4. Sometimes, you just have to navigate around the assholes.
Not every boss will be someone you admire. Not every boss will be nice, understanding, supportive of you and your career. Not every boss will be as smart as you, let alone someone you can learn from. None of it matters. All that matters is that you know how to navigate around them. It’s a skill you should have picked up in kindergarten when Billy wouldn’t share his crayons and then told the teacher it was your fault. What did you do then? You swallowed hard and then went home and told Mom about the injustice that befell you, right? So swallow hard and go out for drinks with your co-workers. Crappy bosses either self-destruct or get promoted but eventually you will be rid of them. They are a blip, just a blip, in your life. Don’t empower them to be anything more.
5. Nothing lasts forever.
My last boss at the Los Angeles Times had this written on a little pink stick-em note on her computer. Whenever a higher-up swung by her office with a new ridiculous demand, she would pat the note. She is someone who has survived multiple newspaper owners, multiple editors, multiple permutations of her job. I never had the heart to tell her, but “nothing lasts forever” is actually a two-way street. The good situations can evaporate just as quickly as the bad ones. Still, it’s comforting wisdom for the bad days.
6. Go boldly into that dark night.
We miss a lot of opportunities out of fear of change, when complacency is probably the bigger devil. I practice a kind of tough love when it comes to job dissatisfaction. If something is wrong, I say “quit your whining and fix it.” I once had a job that I seriously hated. I would cry driving in to the office and cry coming home. I finally just up and quit. I was 39, fresh out of a relationship and had no one to answer to but my mortgage lender. I rented out my house in New Jersey and spent a year volunteering in the Israeli Army. All I can say is that being able to write “knows how to fire an Uzi” on my resume probably opened more job doors than any story I ever wrote. Show some spunk!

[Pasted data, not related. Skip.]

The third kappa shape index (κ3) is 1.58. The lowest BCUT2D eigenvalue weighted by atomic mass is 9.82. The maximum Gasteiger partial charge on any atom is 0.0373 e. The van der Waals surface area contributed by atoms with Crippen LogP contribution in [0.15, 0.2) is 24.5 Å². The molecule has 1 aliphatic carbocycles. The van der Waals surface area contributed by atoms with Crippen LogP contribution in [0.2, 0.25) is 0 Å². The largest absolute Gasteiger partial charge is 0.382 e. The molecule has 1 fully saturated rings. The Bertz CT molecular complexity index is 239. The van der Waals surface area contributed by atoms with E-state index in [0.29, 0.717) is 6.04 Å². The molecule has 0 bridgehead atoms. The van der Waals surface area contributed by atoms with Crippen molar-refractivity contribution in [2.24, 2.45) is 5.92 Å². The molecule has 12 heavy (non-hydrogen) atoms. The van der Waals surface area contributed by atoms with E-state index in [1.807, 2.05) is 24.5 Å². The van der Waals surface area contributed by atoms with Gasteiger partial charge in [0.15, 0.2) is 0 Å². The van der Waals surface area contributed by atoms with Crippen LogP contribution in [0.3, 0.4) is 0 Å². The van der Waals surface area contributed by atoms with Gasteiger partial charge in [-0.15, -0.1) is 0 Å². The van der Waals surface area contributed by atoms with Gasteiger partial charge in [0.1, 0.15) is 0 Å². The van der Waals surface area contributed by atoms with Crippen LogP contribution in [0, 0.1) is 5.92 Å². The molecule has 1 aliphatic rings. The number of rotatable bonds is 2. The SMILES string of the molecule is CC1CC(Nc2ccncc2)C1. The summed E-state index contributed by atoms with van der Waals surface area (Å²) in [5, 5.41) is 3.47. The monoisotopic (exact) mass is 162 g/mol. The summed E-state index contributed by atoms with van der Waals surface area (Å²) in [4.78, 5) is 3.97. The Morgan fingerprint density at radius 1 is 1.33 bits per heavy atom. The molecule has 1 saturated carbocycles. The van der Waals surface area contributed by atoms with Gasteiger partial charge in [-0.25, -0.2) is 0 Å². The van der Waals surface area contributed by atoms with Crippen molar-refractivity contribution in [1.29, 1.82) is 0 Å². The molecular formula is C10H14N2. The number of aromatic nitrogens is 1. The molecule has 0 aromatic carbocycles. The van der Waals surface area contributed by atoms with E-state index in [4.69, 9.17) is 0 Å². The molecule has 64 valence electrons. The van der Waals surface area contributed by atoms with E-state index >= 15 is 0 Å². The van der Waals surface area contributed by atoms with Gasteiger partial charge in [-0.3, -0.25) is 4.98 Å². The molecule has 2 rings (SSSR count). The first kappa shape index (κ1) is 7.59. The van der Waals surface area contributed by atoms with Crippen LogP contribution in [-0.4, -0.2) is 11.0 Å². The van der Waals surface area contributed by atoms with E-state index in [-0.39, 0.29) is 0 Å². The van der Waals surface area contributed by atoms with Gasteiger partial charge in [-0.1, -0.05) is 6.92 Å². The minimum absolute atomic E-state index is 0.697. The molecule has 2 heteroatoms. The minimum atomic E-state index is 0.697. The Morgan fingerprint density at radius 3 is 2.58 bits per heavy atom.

7. What you do for a living is just part of who you are.
Someone once asked me to define myself, and I immediately said “writer and mom.” Truth is, I’m way more than the sum of my parts. I’m a best friend, a loving wife, an advocate for those who need me to be, and much much more. Being able to immerse yourself in your work is a wonderful feeling, but it can’t be everything.
8. As Clare said, if they come in for Maybelline, you won’t talk them into L’Oreal.
Stop fighting uphill battles. We all need victories in our lives — successes that make us feel valid and worthwhile. They just don’t all have to come with a struggle. Figuring out what your customers — your bosses — want and delivering it makes for more victories.